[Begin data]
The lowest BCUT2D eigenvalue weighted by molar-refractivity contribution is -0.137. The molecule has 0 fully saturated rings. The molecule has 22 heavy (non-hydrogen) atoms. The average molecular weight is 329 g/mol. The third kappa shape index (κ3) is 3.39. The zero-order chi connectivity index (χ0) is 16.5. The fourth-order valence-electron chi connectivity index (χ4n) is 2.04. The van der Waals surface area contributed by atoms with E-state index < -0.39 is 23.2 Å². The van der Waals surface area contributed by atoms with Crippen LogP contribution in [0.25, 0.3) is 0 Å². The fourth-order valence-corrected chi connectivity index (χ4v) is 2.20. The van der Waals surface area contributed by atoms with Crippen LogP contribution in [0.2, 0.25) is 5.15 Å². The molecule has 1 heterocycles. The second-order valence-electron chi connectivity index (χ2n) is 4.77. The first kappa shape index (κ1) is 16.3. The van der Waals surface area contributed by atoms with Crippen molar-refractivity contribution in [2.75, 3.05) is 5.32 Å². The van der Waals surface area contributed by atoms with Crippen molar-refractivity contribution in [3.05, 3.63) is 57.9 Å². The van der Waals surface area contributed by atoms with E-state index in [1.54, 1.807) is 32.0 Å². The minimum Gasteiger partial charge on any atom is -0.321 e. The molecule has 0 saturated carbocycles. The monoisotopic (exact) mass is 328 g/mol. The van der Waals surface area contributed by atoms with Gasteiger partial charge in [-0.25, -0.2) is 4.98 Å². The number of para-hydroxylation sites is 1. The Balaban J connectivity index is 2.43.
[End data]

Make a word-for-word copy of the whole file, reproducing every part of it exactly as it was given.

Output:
The lowest BCUT2D eigenvalue weighted by molar-refractivity contribution is -0.137. The molecule has 0 fully saturated rings. The molecule has 22 heavy (non-hydrogen) atoms. The average molecular weight is 329 g/mol. The third kappa shape index (κ3) is 3.39. The zero-order chi connectivity index (χ0) is 16.5. The fourth-order valence-electron chi connectivity index (χ4n) is 2.04. The van der Waals surface area contributed by atoms with E-state index < -0.39 is 23.2 Å². The van der Waals surface area contributed by atoms with Crippen LogP contribution in [0.25, 0.3) is 0 Å². The fourth-order valence-corrected chi connectivity index (χ4v) is 2.20. The van der Waals surface area contributed by atoms with Crippen LogP contribution in [0.2, 0.25) is 5.15 Å². The molecule has 1 heterocycles. The second-order valence-electron chi connectivity index (χ2n) is 4.77. The first kappa shape index (κ1) is 16.3. The van der Waals surface area contributed by atoms with Crippen molar-refractivity contribution in [2.75, 3.05) is 5.32 Å². The van der Waals surface area contributed by atoms with Crippen molar-refractivity contribution in [3.05, 3.63) is 57.9 Å². The van der Waals surface area contributed by atoms with E-state index in [1.54, 1.807) is 32.0 Å². The minimum Gasteiger partial charge on any atom is -0.321 e. The molecule has 0 saturated carbocycles. The monoisotopic (exact) mass is 328 g/mol. The van der Waals surface area contributed by atoms with Gasteiger partial charge in [-0.25, -0.2) is 4.98 Å². The number of para-hydroxylation sites is 1. The Balaban J connectivity index is 2.43.